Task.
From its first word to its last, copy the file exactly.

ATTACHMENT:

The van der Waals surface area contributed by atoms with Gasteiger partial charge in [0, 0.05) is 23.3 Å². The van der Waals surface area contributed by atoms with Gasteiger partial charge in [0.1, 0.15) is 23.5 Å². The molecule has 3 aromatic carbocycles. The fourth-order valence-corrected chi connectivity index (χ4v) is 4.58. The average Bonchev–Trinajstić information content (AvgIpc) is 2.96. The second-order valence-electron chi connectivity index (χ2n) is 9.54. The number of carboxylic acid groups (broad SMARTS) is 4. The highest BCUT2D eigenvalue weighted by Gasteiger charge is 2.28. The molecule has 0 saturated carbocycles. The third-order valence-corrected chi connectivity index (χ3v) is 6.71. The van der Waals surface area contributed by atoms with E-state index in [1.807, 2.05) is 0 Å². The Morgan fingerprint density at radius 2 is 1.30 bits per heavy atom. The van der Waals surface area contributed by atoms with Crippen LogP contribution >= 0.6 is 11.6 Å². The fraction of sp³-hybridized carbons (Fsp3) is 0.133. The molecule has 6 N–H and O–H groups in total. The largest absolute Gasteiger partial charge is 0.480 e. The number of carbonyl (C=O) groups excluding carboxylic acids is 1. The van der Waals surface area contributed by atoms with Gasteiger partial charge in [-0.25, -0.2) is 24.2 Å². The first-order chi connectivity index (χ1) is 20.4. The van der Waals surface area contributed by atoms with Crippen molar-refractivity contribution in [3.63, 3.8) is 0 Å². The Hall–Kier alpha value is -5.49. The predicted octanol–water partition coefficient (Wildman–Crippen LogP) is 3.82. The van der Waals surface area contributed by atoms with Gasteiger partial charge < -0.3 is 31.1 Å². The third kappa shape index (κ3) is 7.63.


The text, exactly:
The van der Waals surface area contributed by atoms with Gasteiger partial charge in [0, 0.05) is 23.3 Å². The van der Waals surface area contributed by atoms with Gasteiger partial charge in [0.1, 0.15) is 23.5 Å². The molecule has 3 aromatic carbocycles. The fourth-order valence-corrected chi connectivity index (χ4v) is 4.58. The average Bonchev–Trinajstić information content (AvgIpc) is 2.96. The second-order valence-electron chi connectivity index (χ2n) is 9.54. The number of carboxylic acid groups (broad SMARTS) is 4. The highest BCUT2D eigenvalue weighted by Gasteiger charge is 2.28. The molecule has 0 saturated carbocycles. The third-order valence-corrected chi connectivity index (χ3v) is 6.71. The van der Waals surface area contributed by atoms with E-state index in [1.807, 2.05) is 0 Å². The Morgan fingerprint density at radius 2 is 1.30 bits per heavy atom. The van der Waals surface area contributed by atoms with Crippen LogP contribution >= 0.6 is 11.6 Å². The fraction of sp³-hybridized carbons (Fsp3) is 0.133. The molecule has 6 N–H and O–H groups in total. The largest absolute Gasteiger partial charge is 0.480 e. The number of carbonyl (C=O) groups excluding carboxylic acids is 1. The van der Waals surface area contributed by atoms with Gasteiger partial charge in [-0.25, -0.2) is 24.2 Å². The first-order chi connectivity index (χ1) is 20.4. The van der Waals surface area contributed by atoms with Crippen molar-refractivity contribution in [3.63, 3.8) is 0 Å². The Hall–Kier alpha value is -5.49. The predicted octanol–water partition coefficient (Wildman–Crippen LogP) is 3.82. The van der Waals surface area contributed by atoms with Gasteiger partial charge < -0.3 is 31.1 Å². The third kappa shape index (κ3) is 7.63.